Orthorexia in the Church [aka The Heresy of Diet-ism]

Receive one who is weak in the faith, but not to dispute over doubtful things.

For one believes he may eat all things, but he who is weak eats only vegetables.

Let not him who eats despise him who does not eat, and let not him who does not eat judge him who eats; for God has received him.

Who are you to judge another’s servant? To his own master he stands or falls. Indeed, he will be made to stand, for God is able to make him stand. [Romans 14:1-4*]

More and more frequently, I am encountering an incursion of an ancient heresy I shall call for the sake of this blog, “Diet-ism.” Those who deal with eating disorders have a new name for it, “orthorexia.” It is a disorder in which people have a compulsion/obsession with only eating certain foods deemed to be correct.

It is nothing new in the experience of the church. Paul and Barnabas had to deal with it in the form of Judaizers in Antioch and Galatia who attempted to teach believers that they had to abide by the kisruth laws in the Mosaic code. They had to deal with it in the church of Rome because vegans were seating themselves in the judgment seat of Christ asserting their moral superiority over those who were not vegans, while the non-vegans were looking down their noses at the vegans for not enjoying their freedom in Christ.

“Diet-ism” takes many contemporary forms. One form, experienced in the Church of Jesus Christ of Latter-Day Saints [aka, the Mormons] follows a dictate from their founder, Joseph Smith, Jr., which dictates that, “And again, hot drinks are not for the body or belly.” [Doctrine and Covenants 89:9, Utah Edition]ŧ With this command, that group deems it inappropriate for members to drink coffee or tea. While some believe this is because coffee and tea contain caffeine, the rule specifically states “hot drinks,” and is inconsistently applied. For example, there is no prohibition against consuming other beverages served hot, such as cocoa, herbal teas, Postum [a coffee substitute made from roasted grain and chicory], or hot spiced apple cider. Nor is it caffeine which is cited as the reason for the prohibition because there is no proscription against drinking carbonated beverages which contain caffeine [such as most cola drinks, Doctor Pepper, Mountain Dew, and even some fruit-flavored carbonated beverages]. This leads to an interesting [yet trivial] conundrum for Mormons: since the proscription specifies “hot drinks” and not caffeinated beverages, could a Mormon consume iced tea or frappecino without violating their moral code?

And while Mormons may not be excommunicated for failing to follow these provisions, strict adherence to the provisions is a requirement if one wishes to participate in their temple ceremonies. Failure to participate or being banned from participation in temple ceremonies means one will not experience deification–at least according to their view.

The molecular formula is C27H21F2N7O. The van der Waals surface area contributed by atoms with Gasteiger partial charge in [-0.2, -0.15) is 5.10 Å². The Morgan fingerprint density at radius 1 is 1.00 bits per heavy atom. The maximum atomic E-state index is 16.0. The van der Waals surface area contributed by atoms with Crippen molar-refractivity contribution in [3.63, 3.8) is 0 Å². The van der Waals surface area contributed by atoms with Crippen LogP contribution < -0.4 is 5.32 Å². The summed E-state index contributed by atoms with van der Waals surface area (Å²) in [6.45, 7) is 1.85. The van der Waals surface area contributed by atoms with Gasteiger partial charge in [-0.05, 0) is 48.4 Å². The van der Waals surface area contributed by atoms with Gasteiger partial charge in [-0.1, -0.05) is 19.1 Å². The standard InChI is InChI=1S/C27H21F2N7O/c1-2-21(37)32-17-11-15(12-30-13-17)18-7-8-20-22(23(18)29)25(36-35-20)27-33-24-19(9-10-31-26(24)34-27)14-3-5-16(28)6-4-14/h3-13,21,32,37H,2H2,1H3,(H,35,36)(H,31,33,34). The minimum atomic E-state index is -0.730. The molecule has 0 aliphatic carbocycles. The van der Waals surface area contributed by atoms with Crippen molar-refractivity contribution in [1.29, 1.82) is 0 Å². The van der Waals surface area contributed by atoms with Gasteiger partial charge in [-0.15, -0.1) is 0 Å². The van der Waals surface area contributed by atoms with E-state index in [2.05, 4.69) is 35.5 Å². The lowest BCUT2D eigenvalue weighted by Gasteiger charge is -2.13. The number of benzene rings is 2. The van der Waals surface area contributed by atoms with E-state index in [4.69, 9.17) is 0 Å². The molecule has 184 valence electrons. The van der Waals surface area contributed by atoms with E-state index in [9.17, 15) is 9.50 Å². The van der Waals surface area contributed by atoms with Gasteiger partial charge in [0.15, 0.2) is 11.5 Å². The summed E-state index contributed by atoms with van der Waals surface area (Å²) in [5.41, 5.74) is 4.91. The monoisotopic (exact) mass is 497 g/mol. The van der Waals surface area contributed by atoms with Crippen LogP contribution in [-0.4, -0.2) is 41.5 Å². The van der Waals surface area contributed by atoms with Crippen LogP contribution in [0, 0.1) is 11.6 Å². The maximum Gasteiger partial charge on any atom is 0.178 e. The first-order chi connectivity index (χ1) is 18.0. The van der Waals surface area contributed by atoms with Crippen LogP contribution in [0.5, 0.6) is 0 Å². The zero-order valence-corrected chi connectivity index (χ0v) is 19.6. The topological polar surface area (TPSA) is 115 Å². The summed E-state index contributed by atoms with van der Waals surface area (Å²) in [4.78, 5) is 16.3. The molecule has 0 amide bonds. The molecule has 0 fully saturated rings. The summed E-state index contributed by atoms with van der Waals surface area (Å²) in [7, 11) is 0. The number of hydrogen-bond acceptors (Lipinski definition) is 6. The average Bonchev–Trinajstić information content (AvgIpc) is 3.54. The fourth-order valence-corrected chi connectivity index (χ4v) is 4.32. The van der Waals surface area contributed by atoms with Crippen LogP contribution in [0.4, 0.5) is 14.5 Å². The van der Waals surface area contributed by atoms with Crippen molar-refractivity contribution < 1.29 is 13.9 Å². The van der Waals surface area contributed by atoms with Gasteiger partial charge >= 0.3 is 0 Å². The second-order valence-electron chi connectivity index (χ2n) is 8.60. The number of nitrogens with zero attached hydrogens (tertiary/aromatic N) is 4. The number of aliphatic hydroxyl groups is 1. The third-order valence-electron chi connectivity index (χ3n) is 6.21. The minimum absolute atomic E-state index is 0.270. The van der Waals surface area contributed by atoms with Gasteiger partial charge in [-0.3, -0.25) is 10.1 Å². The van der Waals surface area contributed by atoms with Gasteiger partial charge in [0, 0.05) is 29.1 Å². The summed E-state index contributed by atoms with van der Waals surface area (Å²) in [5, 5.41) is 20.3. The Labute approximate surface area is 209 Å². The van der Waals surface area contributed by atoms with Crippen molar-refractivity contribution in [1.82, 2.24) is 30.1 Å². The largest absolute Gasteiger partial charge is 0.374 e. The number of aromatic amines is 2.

Another form of “Diet-ism” is found in Sabbatarian sects like the Seventh Day Adventists, the Seventh Day Church of God, and the Worldwide Church of God, all of which espouse avoidance of pork, shellfish, and other meats deemed unclean under the Old Testament law—in a revival of the Judaizing which Paul condemned at Antioch and Galatia. Many Seventh Day Adventists go even further by insisting that ALL meat should be avoided and that God only approves of a vegan diet.

This latter form of the heresy is now surfacing in the “evangelical” church. Rick Warren, that guru of the gospel of self-actualization, now promotes what he calls “the Daniel Plan,” a plan he developed in partnership with a practitioner of witchcraft, Dr. Mahmet Oz.ŧŧ

Warren’s partnership with a practitioner of witchcraft directly disobeys New Testament teaching [2 Corinthians 6:14-17]–but disobedience to Scripture commands and teaching is nothing new for Warren since his entire ministry is built on promoting a thoroughly unbiblical view of man and the Person and Work of Christ.

But where Warren’s brand of diet-ism becomes heretical is the fact that he uses this man-made plan as a means for determining who is to be accepted as a “serious” [aka “spiritual”] believer—presumably those who do not participate are deemed to be unspiritual.

It is this latter view which makes Warren’s practice even more heretical. He places himself as a judge of others over the issue of food—a practice specifically prohibited by the Holy Spirit speaking through Paul in Romans 14:1-4, and again in Colossians 2:16: So let no one judge you in food or in drink, or regarding a festival or a new moon or sabbaths.

Yet another manifestation of diet-ism is the more recent view which claims people should only eat organic foods or should eschew any foods which might contain GMO ingredients. Proponents of this view make unfounded claims that organic/non-GMO foods are “better” [i.e., healthier] for people than non-organic/GMO foods.

There are two basic problems with this view. The first is that there is no objective, peer-reviewed research following accepted protocols which justifies the claims that foods grown/processed according to organic “standards” are nutritionally superior to non-organic foods. Nor is there any research to substantiate the claims that GMO foods are dangerous for human consumption. What is presented as “research” is anecdotal evidence which is non-verifiable, non-replicable, and cannot prove even a statistical correlation between health and consumption of organic/non-GMO foods vs. inorganic/GMO foods, let alone causation. And the so-called “experts” cited in such “studies” are not trained scientists in fields such as biochemistry, genetics, or other accepted disciplines—but instead have “doctorates” in such fields as “spiritual nutrition” and “zen biology” from diploma mill schools. The fact that Doctor Oz, the so-called “health professional” who advances this nonsense, is a noted practitioner of Reiki [a form of witchcraft], besides the fact that he also relies solely on anecdotal evidence, completely invalidates any statement he might have on the issues. As noted earlier, Doctor Oz is also the main architect behind the “Daniel Plan” being shilled by another huckster of occult name-it/claim-it nonsense, Rick Warren.

So what do we do when we are confronted by “believers” who promote orthorexia as an indication of Christian orthodoxy?

The first thing we must do is recognize that until and unless one has irrefutable scientific proof [not mere speculation or suspicions because one is truly ignorant of the science involved], that non-organic/GMO foods are toxic, the people touting any form of orthorexia are speaking in opposition to our liberty in Christ.